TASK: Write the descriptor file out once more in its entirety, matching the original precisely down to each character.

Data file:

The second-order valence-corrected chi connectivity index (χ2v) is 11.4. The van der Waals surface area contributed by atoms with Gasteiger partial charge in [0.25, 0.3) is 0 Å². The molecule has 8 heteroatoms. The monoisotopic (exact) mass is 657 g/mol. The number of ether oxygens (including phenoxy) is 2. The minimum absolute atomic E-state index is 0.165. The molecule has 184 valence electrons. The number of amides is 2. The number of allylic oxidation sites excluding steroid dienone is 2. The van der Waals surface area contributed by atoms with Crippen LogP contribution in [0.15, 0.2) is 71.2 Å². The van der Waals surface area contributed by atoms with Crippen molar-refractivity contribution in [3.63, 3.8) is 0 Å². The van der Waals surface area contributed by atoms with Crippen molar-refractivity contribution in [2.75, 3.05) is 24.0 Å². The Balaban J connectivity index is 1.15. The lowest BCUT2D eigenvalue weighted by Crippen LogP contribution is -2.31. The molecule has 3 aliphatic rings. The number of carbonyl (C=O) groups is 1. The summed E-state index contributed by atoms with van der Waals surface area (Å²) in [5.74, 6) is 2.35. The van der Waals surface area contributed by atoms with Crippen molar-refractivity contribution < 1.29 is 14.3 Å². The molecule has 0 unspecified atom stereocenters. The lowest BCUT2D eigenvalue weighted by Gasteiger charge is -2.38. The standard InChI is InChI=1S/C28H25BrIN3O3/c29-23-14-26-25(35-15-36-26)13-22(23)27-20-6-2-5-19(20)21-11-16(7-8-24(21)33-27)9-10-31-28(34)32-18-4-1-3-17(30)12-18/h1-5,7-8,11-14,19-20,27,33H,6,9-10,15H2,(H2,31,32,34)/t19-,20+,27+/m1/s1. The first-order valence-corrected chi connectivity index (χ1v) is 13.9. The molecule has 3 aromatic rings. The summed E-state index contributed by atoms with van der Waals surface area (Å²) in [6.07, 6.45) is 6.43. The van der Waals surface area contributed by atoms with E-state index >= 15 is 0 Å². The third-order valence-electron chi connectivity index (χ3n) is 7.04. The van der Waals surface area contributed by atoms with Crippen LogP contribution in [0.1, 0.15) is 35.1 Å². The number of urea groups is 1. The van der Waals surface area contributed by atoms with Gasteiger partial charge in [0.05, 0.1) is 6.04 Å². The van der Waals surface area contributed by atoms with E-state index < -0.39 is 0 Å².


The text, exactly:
The second-order valence-corrected chi connectivity index (χ2v) is 11.4. The van der Waals surface area contributed by atoms with Gasteiger partial charge in [0.25, 0.3) is 0 Å². The molecule has 8 heteroatoms. The monoisotopic (exact) mass is 657 g/mol. The number of ether oxygens (including phenoxy) is 2. The minimum absolute atomic E-state index is 0.165. The molecule has 184 valence electrons. The number of amides is 2. The number of allylic oxidation sites excluding steroid dienone is 2. The van der Waals surface area contributed by atoms with Crippen LogP contribution in [0.15, 0.2) is 71.2 Å². The van der Waals surface area contributed by atoms with Crippen molar-refractivity contribution in [3.63, 3.8) is 0 Å². The van der Waals surface area contributed by atoms with Crippen molar-refractivity contribution in [2.75, 3.05) is 24.0 Å². The Balaban J connectivity index is 1.15. The lowest BCUT2D eigenvalue weighted by Crippen LogP contribution is -2.31. The molecule has 3 aliphatic rings. The number of carbonyl (C=O) groups is 1. The summed E-state index contributed by atoms with van der Waals surface area (Å²) in [5.74, 6) is 2.35. The van der Waals surface area contributed by atoms with Crippen molar-refractivity contribution < 1.29 is 14.3 Å². The molecule has 0 unspecified atom stereocenters. The lowest BCUT2D eigenvalue weighted by Gasteiger charge is -2.38. The standard InChI is InChI=1S/C28H25BrIN3O3/c29-23-14-26-25(35-15-36-26)13-22(23)27-20-6-2-5-19(20)21-11-16(7-8-24(21)33-27)9-10-31-28(34)32-18-4-1-3-17(30)12-18/h1-5,7-8,11-14,19-20,27,33H,6,9-10,15H2,(H2,31,32,34)/t19-,20+,27+/m1/s1. The first-order valence-corrected chi connectivity index (χ1v) is 13.9. The molecule has 3 aromatic rings. The summed E-state index contributed by atoms with van der Waals surface area (Å²) in [6.07, 6.45) is 6.43. The van der Waals surface area contributed by atoms with E-state index >= 15 is 0 Å². The third-order valence-electron chi connectivity index (χ3n) is 7.04. The van der Waals surface area contributed by atoms with Crippen LogP contribution in [0.1, 0.15) is 35.1 Å². The number of urea groups is 1. The van der Waals surface area contributed by atoms with Gasteiger partial charge in [0.05, 0.1) is 6.04 Å². The van der Waals surface area contributed by atoms with E-state index < -0.39 is 0 Å².